|Fairweather and Party Discovered World’s Richest Placer Ground May 26, 1863
Most Important Center of Notorious Road Agent Activities 1863-1864
Center of Montana’s Famous Vigilante Organization 1863-1864
Home of Montana’s First Newspaper, . . . — — Map (db m128434) HM|
Alder Gulch at peak population numbered ten thousand souls and the colorful mining camps that enjoyed the limelight were so numerous that contemporaries named it the Fourteen-mile City.
Adobetown was one of the many settlements that lined the . . . — — Map (db m117000) HM|
|The Federal Reserve Bank of Montana identifies the Allen and Millard Bank, which opened here in 1864, as the first real bank in Montana Territory. While other businesses in the Territory called themselves banks, most were actually express companies . . . — — Map (db m128435) HM|
|The Montana Heritage Commission’s state-owned collection of railroad equipment represents the construction era of railroads in Montana. The wooden Soo Line cars representative of cars used by the Northern Pacific, Great Northern and Union Pacific as . . . — — Map (db m128402) HM|
|The oldest section of this building, dating to 1863, was first a simple one-story building which housed a restaurant called the “Young American Eating House.” A butcher shop followed from 1866 to the 1880s, and then in the 1880s the . . . — — Map (db m49474) HM|
|Virginia City boomed and land prices soared accordingly in 1863 and 1864, a trend well illustrated in the earliest ownership transactions of this choice commercial property. On May 13, 1864, George Parker paid $800 for the lot and sold it for $1400 . . . — — Map (db m49441) HM|
Dr. Levinus Daems built or purchased the home on the right (West) soon after his arrival in Virginia City in 1863. Born in Belgium, Levinus Daems studied medicine and pharmacy at the University of Paris. While in Paris, he likely met his future . . . — — Map (db m117102) HM|
|This was Virginia City’s first Cemetery. There were many markers here, but only those of the road agents and Daltons remain. The road agent’s graves, which gave the Cemetery its name Boot Hill, were first marked by the city in 1907.
William & Clara . . . — — Map (db m49490) HM|
Two small houses shared this choice corner location in 1866, but after 1875, photographs reveal the unmistakable steeply pitched roof and central gable of this splendid Gothic Revival style residence.
Expansion and remodeling during the 1890s . . . — — Map (db m117044) HM|
Brothers John A. and Edward Creighton came west scouting the first transcontinental telegraph lines from Omaha, Nebraska, to the coast.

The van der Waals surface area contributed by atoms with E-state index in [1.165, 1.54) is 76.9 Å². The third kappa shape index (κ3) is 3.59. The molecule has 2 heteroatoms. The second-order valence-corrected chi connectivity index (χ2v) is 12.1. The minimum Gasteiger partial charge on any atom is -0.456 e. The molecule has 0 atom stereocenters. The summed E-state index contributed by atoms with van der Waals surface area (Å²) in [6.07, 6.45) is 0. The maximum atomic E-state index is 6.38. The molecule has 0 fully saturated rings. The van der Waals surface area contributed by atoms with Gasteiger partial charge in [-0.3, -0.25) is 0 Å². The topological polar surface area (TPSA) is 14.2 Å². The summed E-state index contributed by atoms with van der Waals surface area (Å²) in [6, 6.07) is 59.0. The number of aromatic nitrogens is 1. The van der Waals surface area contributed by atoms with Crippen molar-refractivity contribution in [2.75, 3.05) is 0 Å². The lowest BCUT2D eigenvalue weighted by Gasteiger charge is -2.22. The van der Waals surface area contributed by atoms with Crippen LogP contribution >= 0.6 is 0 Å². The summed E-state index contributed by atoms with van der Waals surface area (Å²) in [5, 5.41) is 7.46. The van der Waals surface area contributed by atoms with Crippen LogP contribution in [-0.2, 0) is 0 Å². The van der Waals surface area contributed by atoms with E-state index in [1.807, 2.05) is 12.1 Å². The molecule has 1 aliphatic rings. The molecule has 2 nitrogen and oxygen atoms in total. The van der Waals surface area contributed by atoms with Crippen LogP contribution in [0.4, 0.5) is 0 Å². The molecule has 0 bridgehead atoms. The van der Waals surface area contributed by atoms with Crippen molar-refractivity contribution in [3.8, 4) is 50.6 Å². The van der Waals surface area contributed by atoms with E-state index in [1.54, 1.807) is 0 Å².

Temporarily settling in Virginia City, Edward hired Thompson and Griffith to construct this building, the . . . — — Map (db m117047) HM|
|James Stuart and his brother Granville set up the first sluice boxes in the northern Rockies in 1852. Delaware native Walter B. Dance came to Gold Creek in 1862. James Stuart and Dance opened their mercantile in November, 1863. One of Virginia . . . — — Map (db m49442) HM|
Light timber framing with board-and-batten walls characterizes this early home original to the Nevada City townsite. Inside, the original, well-preserved, muslin-covered walls are a rare example of a frontier decorating technique. The cabin’s . . . — — Map (db m117035) HM|
The design of this false-fronted wooden shop, built in 1863, includes hand hewn timbers and bay windows which are said to have been Montana's first "show windows.”
The Star Billiard Hall was an early tenant, followed by a shoe dealer and . . . — — Map (db m117093) HM|
|Bankers Nowlan and Weary set up business in this brick-veneered building, one of the town’s oldest stone structures, in 1864. Three well-proportioned gothic arches with elaborate tracery, removed during 1910 remodeling, originally graced this stone . . . — — Map (db m49486) HM|
|Gold dust was the common currency when George Higgins built this sturdy “fire-proof stone” business block circa 1866. F.R. Merk leased the new building for his mercantile, advertising fancy and staple groceries, liquors, Queensware, . . . — — Map (db m49440) HM|
J. A. Nelson built Leviathan Hall in 1863 with a "special view to the development of muscular talent." Torn down just five years later in 1868, the hall dominated Wallace Street with its impressive 28 feet wide and 100 feet long footprint.